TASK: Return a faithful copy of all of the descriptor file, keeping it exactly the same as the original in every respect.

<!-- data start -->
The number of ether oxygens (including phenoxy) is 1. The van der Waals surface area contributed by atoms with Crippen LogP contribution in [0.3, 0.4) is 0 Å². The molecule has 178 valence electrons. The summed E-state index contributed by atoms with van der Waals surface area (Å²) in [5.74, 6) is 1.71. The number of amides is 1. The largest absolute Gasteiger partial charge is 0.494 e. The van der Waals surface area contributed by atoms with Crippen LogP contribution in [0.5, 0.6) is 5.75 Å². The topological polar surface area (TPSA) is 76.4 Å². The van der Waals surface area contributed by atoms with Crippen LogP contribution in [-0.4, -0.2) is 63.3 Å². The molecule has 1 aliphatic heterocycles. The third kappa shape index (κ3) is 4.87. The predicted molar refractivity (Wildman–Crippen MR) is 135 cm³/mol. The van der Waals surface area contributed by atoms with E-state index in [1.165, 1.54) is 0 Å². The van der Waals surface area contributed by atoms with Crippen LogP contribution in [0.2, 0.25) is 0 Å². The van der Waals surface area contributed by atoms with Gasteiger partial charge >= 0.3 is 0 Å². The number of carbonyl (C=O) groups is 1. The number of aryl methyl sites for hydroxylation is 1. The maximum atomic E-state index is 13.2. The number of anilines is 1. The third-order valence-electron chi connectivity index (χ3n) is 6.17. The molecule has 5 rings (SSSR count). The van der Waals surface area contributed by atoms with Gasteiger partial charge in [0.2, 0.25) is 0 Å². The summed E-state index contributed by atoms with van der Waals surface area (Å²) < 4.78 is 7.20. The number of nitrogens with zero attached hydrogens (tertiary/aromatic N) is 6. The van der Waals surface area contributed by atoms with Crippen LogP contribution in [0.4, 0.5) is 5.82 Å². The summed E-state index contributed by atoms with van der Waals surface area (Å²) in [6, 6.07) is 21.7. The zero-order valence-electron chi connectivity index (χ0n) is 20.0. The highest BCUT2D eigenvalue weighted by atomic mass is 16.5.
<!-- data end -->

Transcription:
The number of ether oxygens (including phenoxy) is 1. The van der Waals surface area contributed by atoms with Crippen LogP contribution in [0.3, 0.4) is 0 Å². The molecule has 178 valence electrons. The summed E-state index contributed by atoms with van der Waals surface area (Å²) in [5.74, 6) is 1.71. The number of amides is 1. The largest absolute Gasteiger partial charge is 0.494 e. The van der Waals surface area contributed by atoms with Crippen LogP contribution in [0.5, 0.6) is 5.75 Å². The topological polar surface area (TPSA) is 76.4 Å². The van der Waals surface area contributed by atoms with Crippen LogP contribution in [-0.4, -0.2) is 63.3 Å². The molecule has 1 aliphatic heterocycles. The third kappa shape index (κ3) is 4.87. The predicted molar refractivity (Wildman–Crippen MR) is 135 cm³/mol. The van der Waals surface area contributed by atoms with E-state index in [1.165, 1.54) is 0 Å². The van der Waals surface area contributed by atoms with Crippen LogP contribution in [0.2, 0.25) is 0 Å². The van der Waals surface area contributed by atoms with Gasteiger partial charge >= 0.3 is 0 Å². The number of carbonyl (C=O) groups is 1. The number of aryl methyl sites for hydroxylation is 1. The maximum atomic E-state index is 13.2. The number of anilines is 1. The third-order valence-electron chi connectivity index (χ3n) is 6.17. The molecule has 5 rings (SSSR count). The van der Waals surface area contributed by atoms with Gasteiger partial charge in [0.2, 0.25) is 0 Å². The summed E-state index contributed by atoms with van der Waals surface area (Å²) < 4.78 is 7.20. The number of nitrogens with zero attached hydrogens (tertiary/aromatic N) is 6. The van der Waals surface area contributed by atoms with Crippen LogP contribution in [0.4, 0.5) is 5.82 Å². The summed E-state index contributed by atoms with van der Waals surface area (Å²) in [6, 6.07) is 21.7. The zero-order valence-electron chi connectivity index (χ0n) is 20.0. The highest BCUT2D eigenvalue weighted by atomic mass is 16.5.